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Pieniny National Park

Location, area, history
Pieniny National Park is situated in the Pieniny Mountains, in the southern part of Poland, in Nowy Sącz Province, on the Polish-Slovak boarder. The Pieniny are divided into Pieniny Spiskie, Pieniny Właciwe (where the Park lies) and Małe Pieniny. The Park's area is 2,346 ha, out of which 1,292 ha (55%) are owned by the State. Forests cover 1,649 ha (70%). 777 ha (33%) are placed under a strict protection. The intiative of the Park's establishment came from Prof. Władysław Szafer. The first private nature reserve was established by S. Drohojowski in 1921 around the ruins of Czorsztyn Castle. It had the area of 7.5 ha. In 1928 purchase of land from private owners started and in 1932 they became a special unit of state forests known as the "National Park in the Pieniny Mountains", which had the area of 736 ha. The Park was reactivated after the World War 2, in 1955 under the name of "Pieniny National Park".

Geology, geomorphology and soils
The Pieniny are build of a variety of limestone. Cornstone, the hardest type of limestone builds picturesque, almost vertical, white, rocky walls along the Dunajec river. The best known peak - Trzy Korony (Three Crowns) Three Crowns is 982 m a.s.l. and the highest peak in the whole Pieniny - Wysoka - 1,050 m a.s.l. Plain rocky walls surrounded by forests, isolated rocks often in the form of needles contrasted with rounded shapes of hills or gentle slopes covered by meadows and fields are typical features of the local landscape. As a result of the diversified geological structure, various development stages of mineral and organic soils are found in the Park. The soils differ from very shallow to very thick, from stony to loamy, from acidic to alkaline. The two most common soil types are calcareous and brown soils.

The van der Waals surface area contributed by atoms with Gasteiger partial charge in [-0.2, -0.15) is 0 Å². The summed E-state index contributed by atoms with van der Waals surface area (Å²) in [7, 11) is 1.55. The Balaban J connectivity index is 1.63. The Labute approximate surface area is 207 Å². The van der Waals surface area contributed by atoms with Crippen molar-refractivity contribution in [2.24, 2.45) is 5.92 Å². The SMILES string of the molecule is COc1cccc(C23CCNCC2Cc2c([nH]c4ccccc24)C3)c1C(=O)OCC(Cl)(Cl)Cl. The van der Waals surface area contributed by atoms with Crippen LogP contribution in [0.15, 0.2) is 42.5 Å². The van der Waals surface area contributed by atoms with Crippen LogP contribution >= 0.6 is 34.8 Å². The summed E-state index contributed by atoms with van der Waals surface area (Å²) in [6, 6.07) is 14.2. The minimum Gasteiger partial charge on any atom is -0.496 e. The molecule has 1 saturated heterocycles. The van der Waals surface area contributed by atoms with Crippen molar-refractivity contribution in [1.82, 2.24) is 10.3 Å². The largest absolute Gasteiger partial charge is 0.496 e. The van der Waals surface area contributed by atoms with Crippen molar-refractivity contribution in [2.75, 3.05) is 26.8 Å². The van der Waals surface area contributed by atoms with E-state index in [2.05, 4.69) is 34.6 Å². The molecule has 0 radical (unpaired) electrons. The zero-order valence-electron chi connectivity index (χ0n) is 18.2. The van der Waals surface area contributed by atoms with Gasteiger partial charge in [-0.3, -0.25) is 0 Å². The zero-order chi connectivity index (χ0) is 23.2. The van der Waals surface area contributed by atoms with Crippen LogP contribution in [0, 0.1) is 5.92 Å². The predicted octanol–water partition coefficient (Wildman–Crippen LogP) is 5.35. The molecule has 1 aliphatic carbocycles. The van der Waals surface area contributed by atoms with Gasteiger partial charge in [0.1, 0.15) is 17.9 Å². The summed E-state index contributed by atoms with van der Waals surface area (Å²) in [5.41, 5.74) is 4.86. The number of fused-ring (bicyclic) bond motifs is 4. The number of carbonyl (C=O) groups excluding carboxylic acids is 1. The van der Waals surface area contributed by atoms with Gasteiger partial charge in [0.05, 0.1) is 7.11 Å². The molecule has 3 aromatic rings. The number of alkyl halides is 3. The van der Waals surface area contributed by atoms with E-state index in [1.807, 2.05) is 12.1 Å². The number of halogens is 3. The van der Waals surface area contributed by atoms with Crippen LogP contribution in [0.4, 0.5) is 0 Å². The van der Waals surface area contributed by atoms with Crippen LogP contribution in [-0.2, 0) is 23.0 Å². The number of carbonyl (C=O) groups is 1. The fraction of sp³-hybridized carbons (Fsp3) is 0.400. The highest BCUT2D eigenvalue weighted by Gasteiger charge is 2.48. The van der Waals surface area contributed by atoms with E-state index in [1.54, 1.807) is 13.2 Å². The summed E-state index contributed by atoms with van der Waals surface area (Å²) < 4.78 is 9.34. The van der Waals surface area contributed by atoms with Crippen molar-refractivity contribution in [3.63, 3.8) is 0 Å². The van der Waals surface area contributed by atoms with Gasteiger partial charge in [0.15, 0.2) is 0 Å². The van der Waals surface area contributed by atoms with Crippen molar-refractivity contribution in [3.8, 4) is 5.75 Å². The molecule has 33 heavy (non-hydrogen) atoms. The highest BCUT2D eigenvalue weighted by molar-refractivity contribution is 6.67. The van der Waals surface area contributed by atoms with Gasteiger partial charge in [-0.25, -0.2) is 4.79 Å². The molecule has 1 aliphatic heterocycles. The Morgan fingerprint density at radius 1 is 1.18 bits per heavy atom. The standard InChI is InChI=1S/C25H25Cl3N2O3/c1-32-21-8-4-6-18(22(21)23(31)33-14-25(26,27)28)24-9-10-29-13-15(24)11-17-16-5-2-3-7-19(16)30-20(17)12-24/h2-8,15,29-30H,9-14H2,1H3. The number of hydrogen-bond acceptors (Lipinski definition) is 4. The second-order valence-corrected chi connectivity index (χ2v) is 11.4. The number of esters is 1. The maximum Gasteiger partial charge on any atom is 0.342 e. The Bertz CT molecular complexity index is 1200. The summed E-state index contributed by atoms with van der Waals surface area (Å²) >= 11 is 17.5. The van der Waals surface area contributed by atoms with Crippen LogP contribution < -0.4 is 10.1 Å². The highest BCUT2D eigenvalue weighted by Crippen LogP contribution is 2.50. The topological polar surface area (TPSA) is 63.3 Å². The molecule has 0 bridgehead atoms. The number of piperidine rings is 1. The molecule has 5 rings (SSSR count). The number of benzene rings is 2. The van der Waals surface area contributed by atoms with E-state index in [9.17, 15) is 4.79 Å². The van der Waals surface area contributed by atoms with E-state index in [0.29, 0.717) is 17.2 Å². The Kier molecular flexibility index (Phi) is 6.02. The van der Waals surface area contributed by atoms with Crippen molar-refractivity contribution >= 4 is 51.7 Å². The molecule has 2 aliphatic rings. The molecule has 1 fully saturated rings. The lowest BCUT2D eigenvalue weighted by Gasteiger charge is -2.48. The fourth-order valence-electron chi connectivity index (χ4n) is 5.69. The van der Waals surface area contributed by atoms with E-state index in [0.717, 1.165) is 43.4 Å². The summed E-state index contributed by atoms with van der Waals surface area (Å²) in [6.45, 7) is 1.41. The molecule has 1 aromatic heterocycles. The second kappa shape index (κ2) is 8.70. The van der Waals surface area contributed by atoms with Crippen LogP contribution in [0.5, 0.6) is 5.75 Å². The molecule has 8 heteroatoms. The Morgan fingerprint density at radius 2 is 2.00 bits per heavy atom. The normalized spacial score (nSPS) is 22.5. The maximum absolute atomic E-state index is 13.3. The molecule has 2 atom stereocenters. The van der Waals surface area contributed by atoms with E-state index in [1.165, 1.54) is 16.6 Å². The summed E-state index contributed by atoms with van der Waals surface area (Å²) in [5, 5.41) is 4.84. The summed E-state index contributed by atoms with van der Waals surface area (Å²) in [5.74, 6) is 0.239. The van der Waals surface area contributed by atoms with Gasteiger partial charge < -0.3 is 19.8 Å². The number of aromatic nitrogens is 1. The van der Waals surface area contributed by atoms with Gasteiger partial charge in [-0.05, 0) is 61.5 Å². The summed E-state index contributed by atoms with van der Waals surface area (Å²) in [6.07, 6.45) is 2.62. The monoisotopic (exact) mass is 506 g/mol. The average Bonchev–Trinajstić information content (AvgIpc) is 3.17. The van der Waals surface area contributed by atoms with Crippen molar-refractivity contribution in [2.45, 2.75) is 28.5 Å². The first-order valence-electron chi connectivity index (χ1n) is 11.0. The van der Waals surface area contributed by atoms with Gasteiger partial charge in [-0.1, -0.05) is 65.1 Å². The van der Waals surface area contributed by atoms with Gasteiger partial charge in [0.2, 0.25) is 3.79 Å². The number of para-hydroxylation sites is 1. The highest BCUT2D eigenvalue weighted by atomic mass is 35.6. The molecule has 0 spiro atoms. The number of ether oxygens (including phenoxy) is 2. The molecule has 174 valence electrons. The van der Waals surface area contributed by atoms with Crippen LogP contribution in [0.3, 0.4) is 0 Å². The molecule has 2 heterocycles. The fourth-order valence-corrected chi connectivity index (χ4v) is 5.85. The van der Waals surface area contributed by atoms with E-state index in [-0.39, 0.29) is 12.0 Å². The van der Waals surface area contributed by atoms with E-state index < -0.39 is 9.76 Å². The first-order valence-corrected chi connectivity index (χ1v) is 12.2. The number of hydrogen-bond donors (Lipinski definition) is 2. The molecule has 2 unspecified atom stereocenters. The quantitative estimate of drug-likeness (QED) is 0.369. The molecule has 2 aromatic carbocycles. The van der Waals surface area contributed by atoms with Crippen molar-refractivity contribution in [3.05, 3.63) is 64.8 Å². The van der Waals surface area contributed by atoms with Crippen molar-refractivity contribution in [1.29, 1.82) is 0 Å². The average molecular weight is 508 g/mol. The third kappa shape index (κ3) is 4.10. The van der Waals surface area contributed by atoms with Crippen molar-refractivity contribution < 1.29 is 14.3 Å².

The area described lies within the Dunajec river catchment zone and it is dehydrated by a network of short streams, 0.3 to 0.4 km of length. 377 natural water sources have been registered in the Pieniny: 290 of them have permanent nature (including 3 mineral water springs) while 79 are bog-springs. The Dunajec river plays an important role among the factors shaping the relief of the Pieniny Mountains.